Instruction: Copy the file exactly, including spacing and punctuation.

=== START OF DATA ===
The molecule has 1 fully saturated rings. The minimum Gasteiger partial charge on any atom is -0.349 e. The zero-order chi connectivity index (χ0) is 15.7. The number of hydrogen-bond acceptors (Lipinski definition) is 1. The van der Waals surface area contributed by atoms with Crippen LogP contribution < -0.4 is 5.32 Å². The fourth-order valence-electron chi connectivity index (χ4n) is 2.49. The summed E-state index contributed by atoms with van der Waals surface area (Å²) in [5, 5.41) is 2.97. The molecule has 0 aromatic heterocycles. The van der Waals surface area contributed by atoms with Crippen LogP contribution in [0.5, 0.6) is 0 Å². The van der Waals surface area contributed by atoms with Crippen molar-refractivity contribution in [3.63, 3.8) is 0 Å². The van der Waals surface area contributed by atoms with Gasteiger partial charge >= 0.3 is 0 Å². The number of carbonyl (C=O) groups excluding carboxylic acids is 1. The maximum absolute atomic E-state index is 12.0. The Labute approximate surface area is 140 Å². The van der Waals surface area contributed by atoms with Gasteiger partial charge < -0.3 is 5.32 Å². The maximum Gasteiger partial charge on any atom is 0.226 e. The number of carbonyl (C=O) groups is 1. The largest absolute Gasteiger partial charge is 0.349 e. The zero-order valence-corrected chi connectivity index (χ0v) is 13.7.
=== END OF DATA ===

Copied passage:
The molecule has 1 fully saturated rings. The minimum Gasteiger partial charge on any atom is -0.349 e. The zero-order chi connectivity index (χ0) is 15.7. The number of hydrogen-bond acceptors (Lipinski definition) is 1. The van der Waals surface area contributed by atoms with Crippen LogP contribution < -0.4 is 5.32 Å². The fourth-order valence-electron chi connectivity index (χ4n) is 2.49. The summed E-state index contributed by atoms with van der Waals surface area (Å²) in [5, 5.41) is 2.97. The molecule has 0 aromatic heterocycles. The van der Waals surface area contributed by atoms with Crippen LogP contribution in [0.5, 0.6) is 0 Å². The van der Waals surface area contributed by atoms with Crippen molar-refractivity contribution in [3.63, 3.8) is 0 Å². The van der Waals surface area contributed by atoms with Gasteiger partial charge >= 0.3 is 0 Å². The number of carbonyl (C=O) groups excluding carboxylic acids is 1. The maximum absolute atomic E-state index is 12.0. The Labute approximate surface area is 140 Å². The van der Waals surface area contributed by atoms with Gasteiger partial charge < -0.3 is 5.32 Å². The maximum Gasteiger partial charge on any atom is 0.226 e. The number of carbonyl (C=O) groups is 1. The largest absolute Gasteiger partial charge is 0.349 e. The zero-order valence-corrected chi connectivity index (χ0v) is 13.7.